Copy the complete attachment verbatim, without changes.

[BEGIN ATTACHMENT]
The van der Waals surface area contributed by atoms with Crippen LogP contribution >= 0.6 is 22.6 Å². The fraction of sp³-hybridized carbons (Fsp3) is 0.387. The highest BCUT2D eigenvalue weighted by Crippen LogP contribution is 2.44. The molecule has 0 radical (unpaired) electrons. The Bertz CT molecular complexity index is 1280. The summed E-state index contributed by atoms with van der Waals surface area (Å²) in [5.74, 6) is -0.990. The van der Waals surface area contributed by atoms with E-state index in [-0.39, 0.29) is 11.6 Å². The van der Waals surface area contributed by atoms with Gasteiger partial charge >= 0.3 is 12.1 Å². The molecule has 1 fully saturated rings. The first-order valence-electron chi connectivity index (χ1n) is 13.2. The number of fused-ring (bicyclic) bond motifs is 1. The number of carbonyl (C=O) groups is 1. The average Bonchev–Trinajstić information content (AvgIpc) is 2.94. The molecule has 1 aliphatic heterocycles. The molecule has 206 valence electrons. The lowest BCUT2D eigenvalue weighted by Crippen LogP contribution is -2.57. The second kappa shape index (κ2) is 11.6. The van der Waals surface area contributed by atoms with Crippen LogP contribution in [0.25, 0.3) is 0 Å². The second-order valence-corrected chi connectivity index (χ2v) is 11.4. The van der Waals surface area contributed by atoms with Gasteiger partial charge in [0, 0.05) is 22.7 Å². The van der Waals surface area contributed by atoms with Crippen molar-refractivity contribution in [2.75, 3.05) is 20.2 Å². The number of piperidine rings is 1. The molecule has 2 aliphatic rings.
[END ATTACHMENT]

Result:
The van der Waals surface area contributed by atoms with Crippen LogP contribution >= 0.6 is 22.6 Å². The fraction of sp³-hybridized carbons (Fsp3) is 0.387. The highest BCUT2D eigenvalue weighted by Crippen LogP contribution is 2.44. The molecule has 0 radical (unpaired) electrons. The Bertz CT molecular complexity index is 1280. The summed E-state index contributed by atoms with van der Waals surface area (Å²) in [5.74, 6) is -0.990. The van der Waals surface area contributed by atoms with E-state index in [-0.39, 0.29) is 11.6 Å². The van der Waals surface area contributed by atoms with Gasteiger partial charge >= 0.3 is 12.1 Å². The molecule has 1 fully saturated rings. The first-order valence-electron chi connectivity index (χ1n) is 13.2. The number of fused-ring (bicyclic) bond motifs is 1. The number of carbonyl (C=O) groups is 1. The average Bonchev–Trinajstić information content (AvgIpc) is 2.94. The molecule has 1 aliphatic heterocycles. The molecule has 206 valence electrons. The lowest BCUT2D eigenvalue weighted by Crippen LogP contribution is -2.57. The second kappa shape index (κ2) is 11.6. The van der Waals surface area contributed by atoms with Crippen LogP contribution in [0.25, 0.3) is 0 Å². The second-order valence-corrected chi connectivity index (χ2v) is 11.4. The van der Waals surface area contributed by atoms with Gasteiger partial charge in [0, 0.05) is 22.7 Å². The van der Waals surface area contributed by atoms with Crippen molar-refractivity contribution in [2.75, 3.05) is 20.2 Å². The number of piperidine rings is 1. The molecule has 2 aliphatic rings.